The Supercars Commission will today discuss ways to avoid a repeat of the Race 3 confusion with series boss James Warburton keen for changes to be implemented.
The fall out from the race is expected to be high on the agenda after farcical scenes emerged when the opening heat at the Tyrepower Tasmania Super Sprint was declared after only four laps in the books.
Officials suspended the encounter for 50 minutes following a 12-car pile up on lap 2 of 50, before electing to restart the race under Safety Car shortly before its time certain finish.
Points were awarded before being rescinded hours later following a meeting between Supercars and CAMS officials.
Supercars CEO Warburton is among those eager for the category to have a plan of action at its disposal to avoid a repeat of the situation.
Although absent from the Symmons Plains round, he is adamant the race should not have been restarted given the circumstances.
However, he would be in favour of Supercars having the power to extend time certain finishes when feasible.
Warburton will be joined in today’s meeting by chairman Steve Horne and members Todd Kelly (Nissan Motorsport), Tim Edwards (Prodrive), Brad Jones (Brad Jones Racing), Shane Howard (Supercars) and television commentator Neil Crompton.
“I think they were very trying situations (in Tasmania) so the reality is the race shouldn’t have been restarted full stop,” Warburton told Speedcafe.com.
“It doesn’t matter what is or isn’t in the rulebook.
“It is pretty clear in the rulebook now that if 50 percent of the race is not run then points are not awarded.
“It can be clarified and strengthened up but ultimately restarting a race with a time certain finish to achieve two laps was never going to constitute a race where points should be awarded.
“At the end of the day we had one of the biggest accidents in the history of the sport it was impossible to clear it up in time for a race.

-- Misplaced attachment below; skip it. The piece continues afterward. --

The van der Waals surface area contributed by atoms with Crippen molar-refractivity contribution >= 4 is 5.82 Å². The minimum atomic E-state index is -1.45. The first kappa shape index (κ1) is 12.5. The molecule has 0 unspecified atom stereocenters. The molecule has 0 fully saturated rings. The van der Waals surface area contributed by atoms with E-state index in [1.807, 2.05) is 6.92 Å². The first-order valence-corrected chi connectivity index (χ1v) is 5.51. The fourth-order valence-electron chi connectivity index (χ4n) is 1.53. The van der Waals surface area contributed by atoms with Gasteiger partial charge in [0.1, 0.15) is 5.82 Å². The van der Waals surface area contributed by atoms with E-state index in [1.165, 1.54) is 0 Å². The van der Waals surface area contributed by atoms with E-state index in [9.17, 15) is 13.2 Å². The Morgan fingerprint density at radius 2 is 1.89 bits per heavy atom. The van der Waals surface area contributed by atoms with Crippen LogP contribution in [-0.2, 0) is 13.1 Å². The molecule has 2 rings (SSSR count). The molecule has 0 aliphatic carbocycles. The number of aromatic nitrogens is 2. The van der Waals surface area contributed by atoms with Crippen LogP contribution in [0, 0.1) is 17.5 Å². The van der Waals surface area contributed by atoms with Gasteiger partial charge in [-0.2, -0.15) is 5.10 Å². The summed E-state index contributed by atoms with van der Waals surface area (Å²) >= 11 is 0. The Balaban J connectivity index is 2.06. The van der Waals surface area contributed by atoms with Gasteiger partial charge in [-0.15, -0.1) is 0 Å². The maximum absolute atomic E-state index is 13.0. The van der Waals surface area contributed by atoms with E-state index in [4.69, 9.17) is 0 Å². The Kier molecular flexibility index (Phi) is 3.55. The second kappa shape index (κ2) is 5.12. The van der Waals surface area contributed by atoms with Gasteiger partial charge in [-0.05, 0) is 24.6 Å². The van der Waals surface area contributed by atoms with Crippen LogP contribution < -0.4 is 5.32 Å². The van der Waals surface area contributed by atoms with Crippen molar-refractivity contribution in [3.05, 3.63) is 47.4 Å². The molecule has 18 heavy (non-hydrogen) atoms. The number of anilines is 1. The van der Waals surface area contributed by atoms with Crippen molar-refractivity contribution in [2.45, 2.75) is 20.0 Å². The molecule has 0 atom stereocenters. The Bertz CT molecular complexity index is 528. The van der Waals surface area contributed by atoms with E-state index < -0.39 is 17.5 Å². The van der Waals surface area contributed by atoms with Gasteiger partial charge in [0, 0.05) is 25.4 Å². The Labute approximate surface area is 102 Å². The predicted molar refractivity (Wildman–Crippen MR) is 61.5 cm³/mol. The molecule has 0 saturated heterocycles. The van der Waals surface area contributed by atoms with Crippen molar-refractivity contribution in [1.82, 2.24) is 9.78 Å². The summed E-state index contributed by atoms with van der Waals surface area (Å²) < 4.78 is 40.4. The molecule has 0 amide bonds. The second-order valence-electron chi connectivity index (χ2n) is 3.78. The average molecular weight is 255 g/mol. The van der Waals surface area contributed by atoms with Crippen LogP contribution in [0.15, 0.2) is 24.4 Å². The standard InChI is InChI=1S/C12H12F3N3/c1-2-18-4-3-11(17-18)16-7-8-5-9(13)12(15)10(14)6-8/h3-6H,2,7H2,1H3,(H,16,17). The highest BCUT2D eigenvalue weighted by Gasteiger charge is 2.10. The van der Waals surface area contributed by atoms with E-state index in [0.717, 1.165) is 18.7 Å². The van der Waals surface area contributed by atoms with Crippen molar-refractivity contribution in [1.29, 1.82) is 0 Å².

“You would like to have the ability to run 15 or 20 laps for the fans and I think when those things are available we will certainly be pushing for some discretion and the ability to make those (rule) changes should it be available.
“Everything depends on the situation.
“As it turns out (in Tasmania) there would have been no ability to extend the time frame due to the amount of sporting rights that Fox Sports had on that weekend. There was no capacity to extend it.”
Speaking in the aftermath of the incident Triple Eight boss Roland Dane suggested a rerun of the race at a later date would have been appropriate.
In a recent poll on Speedcafe.com, readers overwhelmingly agreed, with 67 percent voting in favour of Dane’s view.
While admitting he would have liked to have seen the race rerun, Warburton says there are several factors which need to be addressed before a decision of that magnitude can be undertaken.
“We would love to run the race again because we have effectively lost a race of the championship,” he added.
“As a promoter absolutely we would want to run it again but I’m not sure that would in the best interest of all the teams.
“I think we have got to be really careful about running races the next day.
“There were four cars that would have lost out so if we put 300 points on the line that would have disadvantaged teams further.
“I think from a scheduling point of view there is a lot of turnaround time so that race would have to have been run at 8am that morning.
“I’m not sure that would have been fair for the people that had a problem in Race 3. I don’t think that has been thought through, so there needs to be a good level of discussion on that.”
The Virgin Australia Supercars Championship will reconvene this weekend for the WD-40 Phillip Island 500.